China and the Credit Crisis

The Emergence of a New World Order

China’s arrival on the world scene in the 1990s was the largest part of globalization. It brought many benefits worldwide: lower prices to Western consumers, large profits to multinationals, huge windfalls to commodity-rich countries, and employment and strong export growth to China. China’s emergence as a major global supplier and trader helped to create a boom which brought global growth with lower inflation and, for a time, an illusory stability, and also made China into the largest financer of the developed world.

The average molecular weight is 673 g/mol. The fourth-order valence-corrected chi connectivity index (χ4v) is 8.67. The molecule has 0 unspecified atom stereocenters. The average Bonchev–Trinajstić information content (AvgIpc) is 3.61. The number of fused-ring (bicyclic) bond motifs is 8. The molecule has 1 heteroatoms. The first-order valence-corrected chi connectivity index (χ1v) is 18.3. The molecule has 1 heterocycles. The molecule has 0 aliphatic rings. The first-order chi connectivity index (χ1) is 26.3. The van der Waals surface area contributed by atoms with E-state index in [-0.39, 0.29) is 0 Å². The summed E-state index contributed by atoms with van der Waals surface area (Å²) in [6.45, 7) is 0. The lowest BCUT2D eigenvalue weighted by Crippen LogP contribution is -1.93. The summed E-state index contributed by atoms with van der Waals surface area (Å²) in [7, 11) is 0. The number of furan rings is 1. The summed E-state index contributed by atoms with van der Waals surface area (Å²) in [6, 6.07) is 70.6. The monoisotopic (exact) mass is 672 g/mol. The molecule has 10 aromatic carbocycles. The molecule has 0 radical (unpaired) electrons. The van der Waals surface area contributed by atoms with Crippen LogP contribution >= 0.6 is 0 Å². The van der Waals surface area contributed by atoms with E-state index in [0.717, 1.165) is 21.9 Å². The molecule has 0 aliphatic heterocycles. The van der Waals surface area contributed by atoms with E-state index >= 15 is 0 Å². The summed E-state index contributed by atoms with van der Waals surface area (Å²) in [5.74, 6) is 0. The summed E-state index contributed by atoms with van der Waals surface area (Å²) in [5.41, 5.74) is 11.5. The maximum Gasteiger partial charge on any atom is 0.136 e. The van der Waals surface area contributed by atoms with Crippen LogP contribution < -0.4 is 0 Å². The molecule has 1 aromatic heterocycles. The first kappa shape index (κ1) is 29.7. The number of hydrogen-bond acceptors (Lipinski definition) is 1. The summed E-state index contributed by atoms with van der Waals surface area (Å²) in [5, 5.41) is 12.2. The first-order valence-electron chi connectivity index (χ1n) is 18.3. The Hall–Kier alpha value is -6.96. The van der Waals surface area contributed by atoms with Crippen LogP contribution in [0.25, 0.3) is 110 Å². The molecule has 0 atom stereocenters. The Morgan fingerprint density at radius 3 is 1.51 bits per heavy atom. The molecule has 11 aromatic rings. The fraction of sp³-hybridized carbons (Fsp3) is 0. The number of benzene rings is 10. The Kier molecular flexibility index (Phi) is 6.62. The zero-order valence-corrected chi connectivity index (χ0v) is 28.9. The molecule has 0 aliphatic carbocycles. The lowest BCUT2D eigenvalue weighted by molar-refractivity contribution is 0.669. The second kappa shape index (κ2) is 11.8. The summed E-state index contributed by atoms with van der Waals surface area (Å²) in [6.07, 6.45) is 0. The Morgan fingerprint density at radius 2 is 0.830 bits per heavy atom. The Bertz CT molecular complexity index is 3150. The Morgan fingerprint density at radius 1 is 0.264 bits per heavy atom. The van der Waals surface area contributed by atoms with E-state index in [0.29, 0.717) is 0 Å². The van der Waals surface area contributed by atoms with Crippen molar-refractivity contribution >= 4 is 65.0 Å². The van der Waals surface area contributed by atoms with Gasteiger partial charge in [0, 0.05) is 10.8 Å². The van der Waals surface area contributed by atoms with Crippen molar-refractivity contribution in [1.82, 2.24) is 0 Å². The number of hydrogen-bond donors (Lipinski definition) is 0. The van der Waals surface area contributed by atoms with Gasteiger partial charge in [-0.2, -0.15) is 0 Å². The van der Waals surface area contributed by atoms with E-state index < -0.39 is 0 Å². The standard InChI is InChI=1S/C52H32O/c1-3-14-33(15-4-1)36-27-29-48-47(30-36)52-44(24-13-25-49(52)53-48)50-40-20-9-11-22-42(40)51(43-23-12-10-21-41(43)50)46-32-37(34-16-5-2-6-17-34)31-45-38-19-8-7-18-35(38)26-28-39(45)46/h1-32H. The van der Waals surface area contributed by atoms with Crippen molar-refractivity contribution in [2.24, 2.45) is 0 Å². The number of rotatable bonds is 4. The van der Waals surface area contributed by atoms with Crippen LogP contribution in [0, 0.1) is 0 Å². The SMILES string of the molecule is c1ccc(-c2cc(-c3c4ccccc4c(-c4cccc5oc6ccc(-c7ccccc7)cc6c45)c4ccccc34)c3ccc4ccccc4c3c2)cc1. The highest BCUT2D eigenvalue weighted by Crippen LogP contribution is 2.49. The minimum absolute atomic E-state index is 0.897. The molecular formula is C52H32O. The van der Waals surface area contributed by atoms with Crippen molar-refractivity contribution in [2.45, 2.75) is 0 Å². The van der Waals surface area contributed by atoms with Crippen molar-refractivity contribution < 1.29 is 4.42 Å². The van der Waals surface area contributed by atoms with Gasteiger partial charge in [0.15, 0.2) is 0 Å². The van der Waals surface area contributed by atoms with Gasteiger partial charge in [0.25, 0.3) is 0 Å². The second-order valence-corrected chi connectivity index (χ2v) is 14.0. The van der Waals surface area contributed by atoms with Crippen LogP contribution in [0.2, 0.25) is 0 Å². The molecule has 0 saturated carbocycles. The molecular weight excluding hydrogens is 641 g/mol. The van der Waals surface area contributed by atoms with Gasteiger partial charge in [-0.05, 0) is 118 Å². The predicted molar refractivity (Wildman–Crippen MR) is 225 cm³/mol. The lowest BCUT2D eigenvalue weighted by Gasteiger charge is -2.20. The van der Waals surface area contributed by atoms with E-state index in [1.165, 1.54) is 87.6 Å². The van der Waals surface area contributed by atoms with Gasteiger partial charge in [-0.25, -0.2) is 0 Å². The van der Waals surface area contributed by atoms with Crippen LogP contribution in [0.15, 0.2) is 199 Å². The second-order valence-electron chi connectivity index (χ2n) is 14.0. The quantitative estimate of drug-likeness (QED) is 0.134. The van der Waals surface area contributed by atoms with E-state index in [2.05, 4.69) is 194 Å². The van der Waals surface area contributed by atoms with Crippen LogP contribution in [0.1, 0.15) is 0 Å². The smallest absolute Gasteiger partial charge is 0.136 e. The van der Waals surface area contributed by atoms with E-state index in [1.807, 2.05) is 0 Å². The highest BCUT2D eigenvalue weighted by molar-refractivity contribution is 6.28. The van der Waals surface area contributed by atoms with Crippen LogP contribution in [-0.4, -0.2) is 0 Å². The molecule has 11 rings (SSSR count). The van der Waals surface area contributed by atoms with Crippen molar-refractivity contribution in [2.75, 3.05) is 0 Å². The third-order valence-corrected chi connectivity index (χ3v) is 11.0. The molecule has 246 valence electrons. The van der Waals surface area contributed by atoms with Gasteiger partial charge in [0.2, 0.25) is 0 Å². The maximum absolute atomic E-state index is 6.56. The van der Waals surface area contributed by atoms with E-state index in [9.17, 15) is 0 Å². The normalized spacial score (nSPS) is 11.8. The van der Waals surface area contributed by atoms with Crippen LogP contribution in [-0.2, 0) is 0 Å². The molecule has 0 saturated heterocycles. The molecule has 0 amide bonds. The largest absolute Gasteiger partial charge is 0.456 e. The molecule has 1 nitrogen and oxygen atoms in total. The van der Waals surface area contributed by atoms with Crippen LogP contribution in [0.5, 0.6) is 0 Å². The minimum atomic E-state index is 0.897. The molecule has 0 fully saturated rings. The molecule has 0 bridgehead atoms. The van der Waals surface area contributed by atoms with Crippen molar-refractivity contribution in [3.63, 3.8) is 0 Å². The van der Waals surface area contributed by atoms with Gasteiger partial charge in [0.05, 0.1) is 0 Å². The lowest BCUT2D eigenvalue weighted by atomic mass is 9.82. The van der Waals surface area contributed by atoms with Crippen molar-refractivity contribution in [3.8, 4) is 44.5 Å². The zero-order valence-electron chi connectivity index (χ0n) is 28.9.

But Western politicians, regulators and bankers, their vision limited by national boundaries, did not understand at the time the true causes of the global economic boom of the Millennium. They attributed it largely to a revolution in risk management and their own wise policies. China and the Credit Crisis argues that if the role played in the new prosperity by globalization and an emerging China had been better understood, more appropriate policies and actions may have been adopted by central bankers and regulators which could have avoided the financial crash in 2008, or at least greatly limited its impact.

China and the Credit Crisis goes on to examine the larger role that China will continue to play in a post-crisis world.

Banking, Economic Policy